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Supernova 1987a

Supernova 1987a was a supernova in the Large Magellanic Cloud, a nearby dwarf galaxy. It occurred approximately 50 kiloparsecs from Earth, the closest supernova since Supernova 1604, which occurred in the Milky Way itself. The light from the supernova reached Earth on February 23, 1987. As the first supernova discovered in 1987, it was labeled "1987a." Its brightness peaked in May with a apparent magnitude of about 3 and slowly declined in the following months. It was modern astronomers' first opportunity to see a supernova up close.

Since 50 kiloparsecs is approximately 164,000 light-years, the cosmic event itself happened approximately 164,000 years ago.

1987a supernova remnant near the center
Approximately three hours before the visible light from SN 1987a reached the Earth, a burst of neutrinos was observed at two separate neutrino observatories, which had originally been built to study the solar neutrino problem. Although the actual neutrino count was small - fewer than twenty in all - it was a significant rise from the previously-observed background level. This was the first time neutrinos emitted from a supernova had been observed directly, and the observations were consistent with theoretical supernova models in which most of the energy of the collapse is radiated away in neutrinos.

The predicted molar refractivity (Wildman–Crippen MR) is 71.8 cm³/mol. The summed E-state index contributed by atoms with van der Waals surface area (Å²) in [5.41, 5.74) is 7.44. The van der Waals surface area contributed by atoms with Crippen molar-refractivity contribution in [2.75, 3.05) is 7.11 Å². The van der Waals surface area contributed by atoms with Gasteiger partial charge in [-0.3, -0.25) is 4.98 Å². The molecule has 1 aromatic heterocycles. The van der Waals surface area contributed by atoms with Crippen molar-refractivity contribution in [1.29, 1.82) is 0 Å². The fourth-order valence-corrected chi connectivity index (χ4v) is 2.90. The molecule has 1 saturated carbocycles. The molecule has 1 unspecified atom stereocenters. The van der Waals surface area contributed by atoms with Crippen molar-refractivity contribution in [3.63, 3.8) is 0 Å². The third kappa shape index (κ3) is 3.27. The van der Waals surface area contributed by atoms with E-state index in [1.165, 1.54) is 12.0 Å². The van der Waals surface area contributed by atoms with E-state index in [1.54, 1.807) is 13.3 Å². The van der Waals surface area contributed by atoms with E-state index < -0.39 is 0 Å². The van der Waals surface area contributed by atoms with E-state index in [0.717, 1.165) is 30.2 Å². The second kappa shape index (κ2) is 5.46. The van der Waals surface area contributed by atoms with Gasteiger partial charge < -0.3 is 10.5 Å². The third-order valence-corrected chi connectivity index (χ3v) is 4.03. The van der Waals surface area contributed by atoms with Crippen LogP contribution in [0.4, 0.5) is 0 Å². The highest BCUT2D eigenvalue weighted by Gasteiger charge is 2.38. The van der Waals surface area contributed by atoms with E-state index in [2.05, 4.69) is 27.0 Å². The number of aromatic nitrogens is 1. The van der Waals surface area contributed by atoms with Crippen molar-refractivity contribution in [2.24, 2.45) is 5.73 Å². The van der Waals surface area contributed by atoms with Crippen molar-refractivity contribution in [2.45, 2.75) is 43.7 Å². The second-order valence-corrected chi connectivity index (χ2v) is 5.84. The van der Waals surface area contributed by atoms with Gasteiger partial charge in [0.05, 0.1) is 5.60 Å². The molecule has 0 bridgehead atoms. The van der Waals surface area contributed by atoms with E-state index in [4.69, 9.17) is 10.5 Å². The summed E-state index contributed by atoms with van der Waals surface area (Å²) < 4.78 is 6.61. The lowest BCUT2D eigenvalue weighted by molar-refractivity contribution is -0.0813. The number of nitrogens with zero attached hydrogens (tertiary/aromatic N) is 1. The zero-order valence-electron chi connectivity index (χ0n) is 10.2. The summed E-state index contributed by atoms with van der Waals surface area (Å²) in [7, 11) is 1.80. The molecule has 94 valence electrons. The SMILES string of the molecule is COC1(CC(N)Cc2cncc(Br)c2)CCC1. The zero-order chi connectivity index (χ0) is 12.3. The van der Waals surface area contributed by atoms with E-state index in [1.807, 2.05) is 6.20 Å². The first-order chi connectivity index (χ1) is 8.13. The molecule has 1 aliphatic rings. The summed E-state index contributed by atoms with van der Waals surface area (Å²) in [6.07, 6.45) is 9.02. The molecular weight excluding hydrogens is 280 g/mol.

It is a source of regret to astrophysicists and particle physicists that two particular experiments were not done. First of all, the energy spectra of the neutrinos could have been measured if more sensitive neutrino detectors had been available. Secondly, if the clocks of two neutrino observatories had been synchronised, it would have been possible to measure the time the burst took to travel between them, and thus to determine whether the neutrinos were travelling at the speed of light (like massless particles) or slower than the speed of light (like massive particles). Unfortunately, while the detector in one of the laboratories was synchronized to an atomic clock, the detector in the other laboratory was not, and this experiment was impossible.

The precursor to SN 1987a was a blue supergiant presumed to have a mass of about 20 solar masses. This required some revisions to models of high mass stellar evolution, which had suggested that supernova would result from red supergiants.

The supernova remnant formed by debris from SN 1987a is one of the most-studied astronomical objects today.

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